The main character is Professor Jason Fitger. He teaches creative writing at Payne University. He has been teaching for many, many years now and a good part of his work life is taken up with these letters, recommending students for jobs or fellowships, recommending colleagues for promotions and so on.
As any academic knows (I used to be one, so I can definitely relate) writing recommendation letters is a somewhat tedious part of your work. And it seems that Professor Fitger has just about had it. He is so sick of the whole business that he starts adding his own touches to what are essentially form letters.
There is humour, irony and sarcasm as he pokes fun at his students, their prospective employers, the university and the system. But there is sadness here too and genuine warmth as he tries to help a deserving student. As the letters go on, you start to see glimpses of the Professor’s own life, his hopes and ambitions, his mistakes and his regrets.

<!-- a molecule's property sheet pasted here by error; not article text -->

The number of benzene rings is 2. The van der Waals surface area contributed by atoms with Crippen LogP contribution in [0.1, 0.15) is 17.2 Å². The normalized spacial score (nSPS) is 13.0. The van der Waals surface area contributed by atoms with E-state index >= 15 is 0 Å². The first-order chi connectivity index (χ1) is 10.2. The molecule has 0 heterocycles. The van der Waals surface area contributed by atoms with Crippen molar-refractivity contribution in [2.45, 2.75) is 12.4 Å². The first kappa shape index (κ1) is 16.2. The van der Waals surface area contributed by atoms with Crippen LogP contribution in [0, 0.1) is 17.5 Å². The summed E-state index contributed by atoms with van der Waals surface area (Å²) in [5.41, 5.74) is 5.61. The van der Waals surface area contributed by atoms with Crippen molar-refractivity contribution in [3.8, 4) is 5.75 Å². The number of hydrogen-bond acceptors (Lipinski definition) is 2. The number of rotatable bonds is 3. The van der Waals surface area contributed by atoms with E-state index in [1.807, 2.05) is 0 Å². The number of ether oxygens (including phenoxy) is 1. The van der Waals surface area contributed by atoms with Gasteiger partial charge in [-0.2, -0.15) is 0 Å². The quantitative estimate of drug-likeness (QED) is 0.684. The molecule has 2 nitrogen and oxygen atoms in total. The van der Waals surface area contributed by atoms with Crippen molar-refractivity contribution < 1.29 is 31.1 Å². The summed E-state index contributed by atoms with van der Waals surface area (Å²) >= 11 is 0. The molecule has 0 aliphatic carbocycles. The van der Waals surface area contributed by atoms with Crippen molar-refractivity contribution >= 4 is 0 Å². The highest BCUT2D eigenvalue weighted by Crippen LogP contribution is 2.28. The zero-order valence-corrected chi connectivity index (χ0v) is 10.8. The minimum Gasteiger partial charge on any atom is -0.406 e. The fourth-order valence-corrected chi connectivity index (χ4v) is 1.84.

It is a beautiful book. It is touching and thought provoking. It makes you wonder about students and education and the what and the why of it all. How can you possibly tell a coherent story in recommendation letters? I thought when I first heard about this book. Well it seems you can. It is incredibly hard to do, but Julie Schumacher has definitely pulled it off.